Extending a UX Controller

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When we use the chartjs controller from the UX package, we build all the data for that library in PHP then pass it directly into chart.js. The Chart object we create is turned into JSON... rendered on this data-view attribute... which is ultimately read from the core controller and passed right into chart.js.

So, for the most part, if you need to customize your chart, you can do that by playing with the data in PHP. For example, click into the Chart.js library and go to "Get Started".

Configuring a Controller via data- Attributes

If you scroll down a bit, you can see that each chart has keys for type, data and options. In our controller, we're setting the data key via a nice setData() method. We can set the options in a similar way.

For example, there is apparently a scales, yAxes, ticks, beginAtZero option. Let's set that in PHP. Do that with $chart->setOptions()... and then we just need to match the options structure: scales set to an array, then yAxes, this is set to two arrays - you can see that in their JavaScript version - then ticks set to another array and beginAtZero set to true.

... lines 1 - 9
class AdminController extends AbstractController
{
... lines 12 - 14
public function dashboard(ChartBuilderInterface $chartBuilder)
{
... lines 17 - 28
$chart->setOptions([
'scales' => [
'yAxes' => [[
'ticks' => [
'beginAtZero' => true
]
]]
]
]);
... lines 38 - 41
}
}

Cool! Go back to our site. Our chart's y axis already starts at zero... so we won't see any difference. Oh, bah! A syntax error. I forgot my semicolon. Refresh now and... got it! It doesn't look any different, but if you look at the JSON on the data-view attribute, it now has our options data... which we know is eventually passed into chart.js.

So this is great! We can do many things right inside of PHP.

Adding a Second Controller to Extend the First

But... this can't handle every option. Go back to their docs, scroll down to "Developers" and click on "Updating Charts". You might have a situation where you need to update the data after it's rendered onto the page. This is easy in JavaScript: as long as you have that Chart object: change its data and call chart.update().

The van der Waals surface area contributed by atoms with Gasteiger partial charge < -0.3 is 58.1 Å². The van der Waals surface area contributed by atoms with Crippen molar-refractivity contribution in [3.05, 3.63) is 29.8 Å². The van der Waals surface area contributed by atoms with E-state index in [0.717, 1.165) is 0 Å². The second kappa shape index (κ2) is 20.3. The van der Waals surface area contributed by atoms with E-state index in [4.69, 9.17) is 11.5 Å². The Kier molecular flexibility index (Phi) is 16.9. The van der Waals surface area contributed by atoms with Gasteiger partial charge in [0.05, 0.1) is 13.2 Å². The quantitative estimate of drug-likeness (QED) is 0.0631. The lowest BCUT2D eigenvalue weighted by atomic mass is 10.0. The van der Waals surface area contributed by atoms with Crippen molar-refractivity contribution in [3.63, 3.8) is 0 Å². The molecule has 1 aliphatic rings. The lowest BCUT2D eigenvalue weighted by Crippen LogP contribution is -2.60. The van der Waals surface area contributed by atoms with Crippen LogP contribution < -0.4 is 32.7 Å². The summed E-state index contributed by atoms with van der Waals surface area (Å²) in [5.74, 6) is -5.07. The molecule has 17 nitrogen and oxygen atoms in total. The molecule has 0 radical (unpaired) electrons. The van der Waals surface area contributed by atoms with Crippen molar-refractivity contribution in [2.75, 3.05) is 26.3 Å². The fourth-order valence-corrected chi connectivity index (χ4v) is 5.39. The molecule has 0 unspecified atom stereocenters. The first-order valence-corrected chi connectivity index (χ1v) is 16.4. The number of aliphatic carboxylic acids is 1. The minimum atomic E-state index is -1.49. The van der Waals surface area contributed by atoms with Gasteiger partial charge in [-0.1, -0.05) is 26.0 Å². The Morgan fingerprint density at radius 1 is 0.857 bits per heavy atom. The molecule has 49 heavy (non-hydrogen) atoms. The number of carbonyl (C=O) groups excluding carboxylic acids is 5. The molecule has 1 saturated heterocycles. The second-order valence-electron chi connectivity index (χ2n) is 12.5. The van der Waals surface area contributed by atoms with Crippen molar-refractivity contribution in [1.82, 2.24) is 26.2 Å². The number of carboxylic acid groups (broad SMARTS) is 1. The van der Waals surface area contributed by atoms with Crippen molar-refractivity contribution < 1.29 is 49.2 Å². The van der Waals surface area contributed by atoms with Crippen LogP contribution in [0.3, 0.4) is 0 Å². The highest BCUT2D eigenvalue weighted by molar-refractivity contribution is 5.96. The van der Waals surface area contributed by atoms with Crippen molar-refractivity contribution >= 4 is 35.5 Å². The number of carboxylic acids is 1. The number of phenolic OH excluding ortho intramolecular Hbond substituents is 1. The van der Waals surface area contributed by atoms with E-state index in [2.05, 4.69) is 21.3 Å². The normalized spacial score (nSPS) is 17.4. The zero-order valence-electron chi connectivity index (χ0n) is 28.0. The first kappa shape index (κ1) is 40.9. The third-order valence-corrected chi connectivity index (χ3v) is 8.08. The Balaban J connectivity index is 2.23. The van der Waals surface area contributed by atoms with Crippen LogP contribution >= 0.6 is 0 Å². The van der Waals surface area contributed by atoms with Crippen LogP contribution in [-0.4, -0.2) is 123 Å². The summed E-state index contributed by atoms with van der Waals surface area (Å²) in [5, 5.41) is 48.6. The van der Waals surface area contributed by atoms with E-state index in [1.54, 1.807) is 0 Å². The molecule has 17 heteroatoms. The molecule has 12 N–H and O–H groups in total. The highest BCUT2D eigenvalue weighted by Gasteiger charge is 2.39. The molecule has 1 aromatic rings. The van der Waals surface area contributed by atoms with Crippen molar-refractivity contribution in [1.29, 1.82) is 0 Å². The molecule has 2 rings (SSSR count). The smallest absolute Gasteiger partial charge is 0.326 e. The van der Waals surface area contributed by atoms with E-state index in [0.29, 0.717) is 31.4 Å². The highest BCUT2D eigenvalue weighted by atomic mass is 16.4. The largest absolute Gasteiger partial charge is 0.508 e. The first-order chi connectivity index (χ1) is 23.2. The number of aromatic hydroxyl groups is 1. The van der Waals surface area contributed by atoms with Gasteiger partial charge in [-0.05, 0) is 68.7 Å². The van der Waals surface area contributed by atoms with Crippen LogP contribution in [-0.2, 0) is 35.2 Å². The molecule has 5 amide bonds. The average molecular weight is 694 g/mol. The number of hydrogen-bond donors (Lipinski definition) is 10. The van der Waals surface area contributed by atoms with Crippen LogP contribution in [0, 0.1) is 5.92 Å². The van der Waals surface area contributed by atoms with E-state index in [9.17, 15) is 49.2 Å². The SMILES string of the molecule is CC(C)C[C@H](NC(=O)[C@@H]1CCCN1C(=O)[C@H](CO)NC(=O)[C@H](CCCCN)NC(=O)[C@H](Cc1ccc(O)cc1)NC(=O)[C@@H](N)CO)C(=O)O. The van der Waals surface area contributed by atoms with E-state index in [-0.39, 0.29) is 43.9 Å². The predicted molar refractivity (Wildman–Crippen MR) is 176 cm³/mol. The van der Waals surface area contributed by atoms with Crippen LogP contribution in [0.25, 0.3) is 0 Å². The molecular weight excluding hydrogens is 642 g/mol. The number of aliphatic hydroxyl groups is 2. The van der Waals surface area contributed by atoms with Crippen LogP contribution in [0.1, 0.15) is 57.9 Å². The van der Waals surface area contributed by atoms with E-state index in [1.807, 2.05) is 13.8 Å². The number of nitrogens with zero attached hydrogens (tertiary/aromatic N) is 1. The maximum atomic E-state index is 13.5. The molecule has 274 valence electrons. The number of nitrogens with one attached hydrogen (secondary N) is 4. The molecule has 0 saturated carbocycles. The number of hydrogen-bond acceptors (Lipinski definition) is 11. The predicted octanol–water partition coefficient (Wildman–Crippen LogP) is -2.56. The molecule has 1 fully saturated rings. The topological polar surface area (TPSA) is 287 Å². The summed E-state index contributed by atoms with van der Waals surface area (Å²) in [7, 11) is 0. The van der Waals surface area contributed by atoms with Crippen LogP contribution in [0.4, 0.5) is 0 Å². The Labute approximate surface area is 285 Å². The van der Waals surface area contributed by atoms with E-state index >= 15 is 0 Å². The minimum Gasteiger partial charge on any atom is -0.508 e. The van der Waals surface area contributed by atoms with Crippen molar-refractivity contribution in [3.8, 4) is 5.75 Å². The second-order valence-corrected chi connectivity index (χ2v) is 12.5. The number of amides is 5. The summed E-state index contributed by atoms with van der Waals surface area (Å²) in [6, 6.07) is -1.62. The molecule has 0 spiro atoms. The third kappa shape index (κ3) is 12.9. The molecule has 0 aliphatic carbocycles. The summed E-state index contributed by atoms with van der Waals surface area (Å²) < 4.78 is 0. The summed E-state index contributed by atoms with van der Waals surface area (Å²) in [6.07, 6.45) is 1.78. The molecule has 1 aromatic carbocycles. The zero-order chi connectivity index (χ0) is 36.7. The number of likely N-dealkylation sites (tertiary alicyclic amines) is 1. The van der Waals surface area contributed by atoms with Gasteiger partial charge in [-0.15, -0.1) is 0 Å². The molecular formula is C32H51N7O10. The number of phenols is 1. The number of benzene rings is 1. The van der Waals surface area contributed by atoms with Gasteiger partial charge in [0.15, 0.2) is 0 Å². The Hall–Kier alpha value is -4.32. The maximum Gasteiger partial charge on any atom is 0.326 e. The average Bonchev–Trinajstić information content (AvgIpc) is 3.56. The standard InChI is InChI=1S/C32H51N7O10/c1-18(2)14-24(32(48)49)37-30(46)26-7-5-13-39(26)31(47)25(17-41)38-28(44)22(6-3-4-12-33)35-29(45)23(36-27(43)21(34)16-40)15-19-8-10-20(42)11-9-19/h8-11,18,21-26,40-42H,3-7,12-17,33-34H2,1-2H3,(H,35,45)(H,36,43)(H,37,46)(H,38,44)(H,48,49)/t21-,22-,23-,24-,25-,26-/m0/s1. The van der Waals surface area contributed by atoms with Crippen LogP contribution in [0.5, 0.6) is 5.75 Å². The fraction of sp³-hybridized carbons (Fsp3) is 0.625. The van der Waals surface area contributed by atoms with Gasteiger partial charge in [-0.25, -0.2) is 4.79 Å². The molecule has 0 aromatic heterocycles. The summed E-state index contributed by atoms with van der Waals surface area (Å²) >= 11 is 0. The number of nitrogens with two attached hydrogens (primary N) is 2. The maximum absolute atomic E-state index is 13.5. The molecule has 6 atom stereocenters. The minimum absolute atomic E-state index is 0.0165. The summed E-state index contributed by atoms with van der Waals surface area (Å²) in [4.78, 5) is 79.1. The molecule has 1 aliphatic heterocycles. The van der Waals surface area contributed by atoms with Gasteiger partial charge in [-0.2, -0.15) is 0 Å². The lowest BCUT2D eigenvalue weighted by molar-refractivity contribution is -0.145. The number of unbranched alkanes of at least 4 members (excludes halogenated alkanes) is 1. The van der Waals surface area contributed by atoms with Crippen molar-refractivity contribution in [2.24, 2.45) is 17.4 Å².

But how could we do that in our situation? In the core controller, it does create this Chart object... but we have no way to hook into the process and access that. Or do we?

In the connect() method of the core Stimulus controller, it does something very interesting: it dispatches an event! Actually two events: chartjs:pre-connect - where it passes the options on the event - and chartjs:connect - where it passes the Chart object itself!

How can we hook into these events? By creating a second controller that listens to them. Open assets/controllers/. Create a new file called, how about, admin-chartjs_controller.js. We'll start the same way as always. In fact, let's cheat: copy the inside of counter_controller.js and paste. Then add our normal connect() method with console.log() a chart.

import { Controller } from 'stimulus';
export default class extends Controller {
connect() {
console.log('📈');
}
}

Multiple Controllers on an Element

Next, in the template, and a second controller to the element. But, hmm. The render_chart() function is responsible for rendering this <canvas> element. Now we need to pass a second data-controller to this. How can we do that?

The answer is that render_chart() has an optional second argument: an array of additional attributes for the element. Pass data-controller set to the name of our controller, which is admin-chartjs. Oh, but I should probably write Twig code here... not PHP.

... lines 1 - 2
{% block body %}
... lines 4 - 101
<div class="col-10 mt-4">
<h1>Admin Dashboard</h1>
{{ render_chart(chart, {'data-controller': 'admin-chartjs'}) }}
</div>
... lines 107 - 108
{% endblock %}

Okay! Move over and hit refresh. The graph is still there and... yes! It looks like our new controller is connected!

Inspect the chart again. Interesting. You can't have two data-controller attributes on the same element. Fortunately, Stimulus does allow us to have 2 controllers on the same element by having one data-controller attribute with each controller separated by a space. The render_chart() function took care of doing that for us.

Hooking into the Core Controller via JavaScript

So here's the goal. Let's pretend that we need our new Stimulus controller to change some of the data on this chart and then re-render it. Maybe... we make an Ajax call every minute for fresh data.

This means we need the Chart object that's in the core controller. And that means we need to listen to the chartjs:connect event.

How do we do that? We already know that custom events are no different than normal events. And in this case, the event is being dispatched on this.element: the canvas element. We can add an action to that.

Over on render_chart(), I'll break this onto multiple lines. Add another attribute: data-action set to the name of the event - I'll go copy that from the core controller, chartjs:connect, an arrow, the name of our custom controller - admin-chartjs - a pound sign and then the name of the method to call when this event happens. How about onChartConnect?

... lines 1 - 101
<div class="col-10 mt-4">
<h1>Admin Dashboard</h1>
... line 104
{{ render_chart(chart, {
'data-controller': 'admin-chartjs',
'data-action': 'chartjs:connect->admin-chartjs#onChartConnect'